Rubinstein: I keep joking that the plane rescue is the most mellow part of the episode. [Laughs.] From a shooting-wise perspective, that was really fun, because there [were] a lot of crazy special effects. We had this plane on a rig and it would shake, and we had this amazing suction mechanism blowing debris all over the place, and people were screaming, and it was really chaotic. It almost felt like a rollercoaster ride, but it's an emotional scene. We're trying to save this mother who is on the way to see her son, and [T.K. is] going to say goodbye to [his] mother. I think that's a really, really crucial sequence of events for Owen and T.K., 'cause I don't think we have seen an intense rescue for the two of them since the landmine scene [in Season 2, Episode 6], where T.K. figured out that he wants to be a paramedic. It was nice to see us back in action and again at the highest possible stakes, so that was actually kind of fun, but I think when you start thinking about what that scene was emotionally, it was very intense.

During his dream sequence, T.K. and Gwyn spoke about his relationship with faith, and he even said a prayer in Hebrew when he thought he was going to die during the ice storm. Would you say T.K.'s faith is shaken now, or will he try to become more involved in the Temple again, like his mother would have wanted?
Rubinstein: That's always been a storyline that we were sort of playing around with this season, and Tim really wanted to dive deeper into that. I think when you come across death enough times, you have to start believing in something bigger than us, and T.K. has been near dead five times at this point. [Laughs.]

They're trying to kill you, man!
Rubinstein: I know! They keep doing it! [Laughs.] And I can only take it as a compliment 'cause it just puts me in really epic scenes and really emotionally driven scenes, so, in a weird way, I kind of enjoy it. But yeah, I think we'll go down that path. I think we'll see more of it definitely, probably later in the season. That was sort of something that Tim warned me about earlier in the season—[T.K.] being on the verge of freezing to death was definitely the first glimpse of that.

Ronen Rubinstein and Rob Lowe, 9-1-1 Lone Star

Ronen Rubinstein and Rob Lowe, 9-1-1 Lone Star


How will the loss of Gwyn ultimately affect T.K.'s relationships with Owen, Carlos and the other people around him?
Rubinstein: I think it's gonna linger for a while. I think the beauty of this season is that we're not letting a really traumatic storyline just sort of disappear; I think we're letting storylines breathe. We're seeing that with Tommy (Gina Torres), and I think it is gonna bring him closer with certain characters, especially people that have dealt with loss, and we're actually gonna see an amazing storyline in Episode 9 that deals with that in great detail.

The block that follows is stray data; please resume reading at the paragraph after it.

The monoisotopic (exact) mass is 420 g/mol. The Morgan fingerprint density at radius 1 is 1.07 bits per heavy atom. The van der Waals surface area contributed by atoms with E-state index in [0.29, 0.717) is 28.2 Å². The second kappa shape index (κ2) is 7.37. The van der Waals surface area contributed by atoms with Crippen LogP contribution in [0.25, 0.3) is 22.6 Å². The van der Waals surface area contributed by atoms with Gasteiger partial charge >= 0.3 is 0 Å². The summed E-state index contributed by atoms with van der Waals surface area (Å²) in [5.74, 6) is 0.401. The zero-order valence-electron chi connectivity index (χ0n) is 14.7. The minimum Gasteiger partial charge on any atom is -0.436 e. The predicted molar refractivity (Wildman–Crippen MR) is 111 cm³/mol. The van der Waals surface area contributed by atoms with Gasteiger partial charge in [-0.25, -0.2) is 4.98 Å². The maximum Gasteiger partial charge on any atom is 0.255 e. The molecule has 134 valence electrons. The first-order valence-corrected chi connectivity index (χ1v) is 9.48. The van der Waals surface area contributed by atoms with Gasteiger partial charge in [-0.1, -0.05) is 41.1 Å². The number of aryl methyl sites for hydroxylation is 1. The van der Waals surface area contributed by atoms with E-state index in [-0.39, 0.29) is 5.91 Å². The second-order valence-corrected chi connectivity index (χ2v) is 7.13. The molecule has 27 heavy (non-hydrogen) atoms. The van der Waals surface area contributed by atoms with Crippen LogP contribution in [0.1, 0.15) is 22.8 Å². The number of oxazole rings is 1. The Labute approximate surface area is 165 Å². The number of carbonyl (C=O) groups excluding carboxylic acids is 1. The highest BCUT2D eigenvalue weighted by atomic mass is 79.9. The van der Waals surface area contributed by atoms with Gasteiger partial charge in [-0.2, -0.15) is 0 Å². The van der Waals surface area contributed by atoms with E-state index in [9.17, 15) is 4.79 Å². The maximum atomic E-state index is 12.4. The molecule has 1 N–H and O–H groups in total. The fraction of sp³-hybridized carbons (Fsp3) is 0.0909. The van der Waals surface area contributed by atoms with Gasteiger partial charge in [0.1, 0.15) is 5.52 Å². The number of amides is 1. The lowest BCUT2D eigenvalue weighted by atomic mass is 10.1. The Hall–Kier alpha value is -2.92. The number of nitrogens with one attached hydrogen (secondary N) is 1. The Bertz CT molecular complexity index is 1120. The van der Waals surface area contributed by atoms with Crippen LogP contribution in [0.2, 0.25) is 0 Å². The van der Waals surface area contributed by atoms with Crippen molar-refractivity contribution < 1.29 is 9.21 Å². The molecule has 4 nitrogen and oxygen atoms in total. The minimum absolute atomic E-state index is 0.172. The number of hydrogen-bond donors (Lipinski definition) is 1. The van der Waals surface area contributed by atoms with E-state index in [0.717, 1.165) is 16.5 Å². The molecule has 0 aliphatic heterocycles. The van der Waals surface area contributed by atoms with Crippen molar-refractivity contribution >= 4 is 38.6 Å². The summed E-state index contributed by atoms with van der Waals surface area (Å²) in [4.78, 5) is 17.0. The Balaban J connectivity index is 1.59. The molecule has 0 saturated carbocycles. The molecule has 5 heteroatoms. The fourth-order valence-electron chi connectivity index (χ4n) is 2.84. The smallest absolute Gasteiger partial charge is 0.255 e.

When it comes to Owen and T.K., I think they have such an almost unbreakable bond after everything they've gone through the last three seasons. I think that it might bring them even closer, and I think the foundation of that relationship is really solid, but I think we're gonna see the biggest changes with Carlos.

I think, with Carlos, it's gonna affect their relationship. They've been through so much this season, and just as things are starting to look up, all of this happens, and we're definitely gonna see how that affects their relationship in the next coming episodes. Carlos is obviously gonna be there for him every step of the way, but I just think it adds another emotional layer to what T.K. is going through. He's been going through a lot these past three seasons and this is the biggest one of all, so it will definitely add some drama in their relationship, and we'll see that very soon…

There were some hints that T.K. might be hiding something from Carlos when he said he just went to the firehouse but didn't specify why. Carlos doesn't seem to know the full story about T.K.'s past, does he?
Rubinstein: He doesn't know. There's an episode we just shot—I won't say which number—and it definitely dives deeper into Carlos realizing what it is to be with an addict and a former addict. It's sort of gonna be through Carlos' perspective of understanding what that means to be with somebody like that, and especially because, again, everything is so recent and so fresh and T.K.'s gonna have a hard time, I can say that.

9-1-1: Lone Star airs Mondays at 8/7c on FOX. Episodes are available the next day on Hulu.